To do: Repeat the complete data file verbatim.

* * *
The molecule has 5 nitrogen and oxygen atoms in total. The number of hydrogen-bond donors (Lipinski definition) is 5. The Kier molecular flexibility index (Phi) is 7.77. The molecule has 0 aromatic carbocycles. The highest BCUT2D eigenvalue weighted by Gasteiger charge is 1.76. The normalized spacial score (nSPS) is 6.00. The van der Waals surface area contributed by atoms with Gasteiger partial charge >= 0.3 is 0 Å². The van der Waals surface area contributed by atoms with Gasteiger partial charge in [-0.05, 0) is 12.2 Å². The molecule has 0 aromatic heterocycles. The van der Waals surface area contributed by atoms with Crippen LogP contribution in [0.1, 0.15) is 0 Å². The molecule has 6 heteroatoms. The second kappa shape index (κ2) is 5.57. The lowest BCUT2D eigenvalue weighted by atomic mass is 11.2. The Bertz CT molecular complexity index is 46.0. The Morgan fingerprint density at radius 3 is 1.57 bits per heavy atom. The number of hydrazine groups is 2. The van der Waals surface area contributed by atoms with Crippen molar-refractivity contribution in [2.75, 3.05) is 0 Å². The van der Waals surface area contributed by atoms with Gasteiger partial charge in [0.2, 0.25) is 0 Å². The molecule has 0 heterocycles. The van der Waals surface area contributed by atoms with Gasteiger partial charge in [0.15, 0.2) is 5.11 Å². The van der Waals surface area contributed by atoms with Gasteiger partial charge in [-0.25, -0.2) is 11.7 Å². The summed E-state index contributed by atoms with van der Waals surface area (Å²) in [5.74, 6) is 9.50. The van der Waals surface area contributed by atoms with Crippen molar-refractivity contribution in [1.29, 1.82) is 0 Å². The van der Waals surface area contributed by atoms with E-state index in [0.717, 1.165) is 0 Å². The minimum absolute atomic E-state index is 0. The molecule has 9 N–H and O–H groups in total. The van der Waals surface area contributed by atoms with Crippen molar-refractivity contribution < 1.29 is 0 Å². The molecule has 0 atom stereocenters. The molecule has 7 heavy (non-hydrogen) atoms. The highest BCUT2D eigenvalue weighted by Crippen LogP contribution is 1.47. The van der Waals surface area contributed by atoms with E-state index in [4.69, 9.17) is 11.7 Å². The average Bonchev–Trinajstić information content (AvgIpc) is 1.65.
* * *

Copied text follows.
The molecule has 5 nitrogen and oxygen atoms in total. The number of hydrogen-bond donors (Lipinski definition) is 5. The Kier molecular flexibility index (Phi) is 7.77. The molecule has 0 aromatic carbocycles. The highest BCUT2D eigenvalue weighted by Gasteiger charge is 1.76. The normalized spacial score (nSPS) is 6.00. The van der Waals surface area contributed by atoms with Gasteiger partial charge >= 0.3 is 0 Å². The van der Waals surface area contributed by atoms with Gasteiger partial charge in [-0.05, 0) is 12.2 Å². The molecule has 0 aromatic heterocycles. The van der Waals surface area contributed by atoms with Crippen LogP contribution in [0.1, 0.15) is 0 Å². The molecule has 6 heteroatoms. The second kappa shape index (κ2) is 5.57. The lowest BCUT2D eigenvalue weighted by atomic mass is 11.2. The Bertz CT molecular complexity index is 46.0. The Morgan fingerprint density at radius 3 is 1.57 bits per heavy atom. The number of hydrazine groups is 2. The van der Waals surface area contributed by atoms with Crippen molar-refractivity contribution in [2.75, 3.05) is 0 Å². The van der Waals surface area contributed by atoms with Gasteiger partial charge in [0.2, 0.25) is 0 Å². The molecule has 0 heterocycles. The van der Waals surface area contributed by atoms with Gasteiger partial charge in [0.15, 0.2) is 5.11 Å². The van der Waals surface area contributed by atoms with Gasteiger partial charge in [-0.25, -0.2) is 11.7 Å². The summed E-state index contributed by atoms with van der Waals surface area (Å²) in [5.74, 6) is 9.50. The van der Waals surface area contributed by atoms with Crippen molar-refractivity contribution in [1.29, 1.82) is 0 Å². The van der Waals surface area contributed by atoms with E-state index in [0.717, 1.165) is 0 Å². The minimum absolute atomic E-state index is 0. The molecule has 9 N–H and O–H groups in total. The van der Waals surface area contributed by atoms with Crippen molar-refractivity contribution < 1.29 is 0 Å². The molecule has 0 atom stereocenters. The molecule has 7 heavy (non-hydrogen) atoms. The highest BCUT2D eigenvalue weighted by Crippen LogP contribution is 1.47. The van der Waals surface area contributed by atoms with E-state index in [4.69, 9.17) is 11.7 Å². The average Bonchev–Trinajstić information content (AvgIpc) is 1.65.